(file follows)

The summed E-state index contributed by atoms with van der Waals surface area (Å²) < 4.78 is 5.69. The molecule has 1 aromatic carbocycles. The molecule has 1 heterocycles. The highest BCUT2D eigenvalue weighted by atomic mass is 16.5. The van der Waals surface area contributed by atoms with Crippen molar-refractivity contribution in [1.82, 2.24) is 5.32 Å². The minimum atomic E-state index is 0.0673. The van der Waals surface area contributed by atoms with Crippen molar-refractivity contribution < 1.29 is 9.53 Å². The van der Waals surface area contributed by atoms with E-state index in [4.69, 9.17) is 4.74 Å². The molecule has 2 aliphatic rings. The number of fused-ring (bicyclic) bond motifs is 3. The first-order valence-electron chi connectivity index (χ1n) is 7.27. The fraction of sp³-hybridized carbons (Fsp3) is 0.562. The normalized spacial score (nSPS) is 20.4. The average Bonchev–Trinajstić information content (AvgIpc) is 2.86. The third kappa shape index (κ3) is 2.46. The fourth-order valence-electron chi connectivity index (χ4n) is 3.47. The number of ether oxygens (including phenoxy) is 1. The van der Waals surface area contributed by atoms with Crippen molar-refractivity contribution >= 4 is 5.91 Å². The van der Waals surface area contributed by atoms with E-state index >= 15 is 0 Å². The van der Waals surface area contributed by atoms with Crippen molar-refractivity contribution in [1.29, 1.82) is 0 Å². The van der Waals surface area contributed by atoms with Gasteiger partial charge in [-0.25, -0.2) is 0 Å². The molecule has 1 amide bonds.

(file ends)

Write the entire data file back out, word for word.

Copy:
The summed E-state index contributed by atoms with van der Waals surface area (Å²) < 4.78 is 5.69. The molecule has 1 aromatic carbocycles. The molecule has 1 heterocycles. The highest BCUT2D eigenvalue weighted by atomic mass is 16.5. The van der Waals surface area contributed by atoms with Crippen molar-refractivity contribution in [1.82, 2.24) is 5.32 Å². The minimum atomic E-state index is 0.0673. The van der Waals surface area contributed by atoms with Crippen molar-refractivity contribution < 1.29 is 9.53 Å². The van der Waals surface area contributed by atoms with E-state index in [4.69, 9.17) is 4.74 Å². The molecule has 2 aliphatic rings. The number of fused-ring (bicyclic) bond motifs is 3. The first-order valence-electron chi connectivity index (χ1n) is 7.27. The fraction of sp³-hybridized carbons (Fsp3) is 0.562. The normalized spacial score (nSPS) is 20.4. The average Bonchev–Trinajstić information content (AvgIpc) is 2.86. The third kappa shape index (κ3) is 2.46. The fourth-order valence-electron chi connectivity index (χ4n) is 3.47. The number of ether oxygens (including phenoxy) is 1. The van der Waals surface area contributed by atoms with Crippen molar-refractivity contribution >= 4 is 5.91 Å². The van der Waals surface area contributed by atoms with E-state index >= 15 is 0 Å². The van der Waals surface area contributed by atoms with Crippen molar-refractivity contribution in [1.29, 1.82) is 0 Å². The van der Waals surface area contributed by atoms with Gasteiger partial charge in [-0.25, -0.2) is 0 Å². The molecule has 1 amide bonds.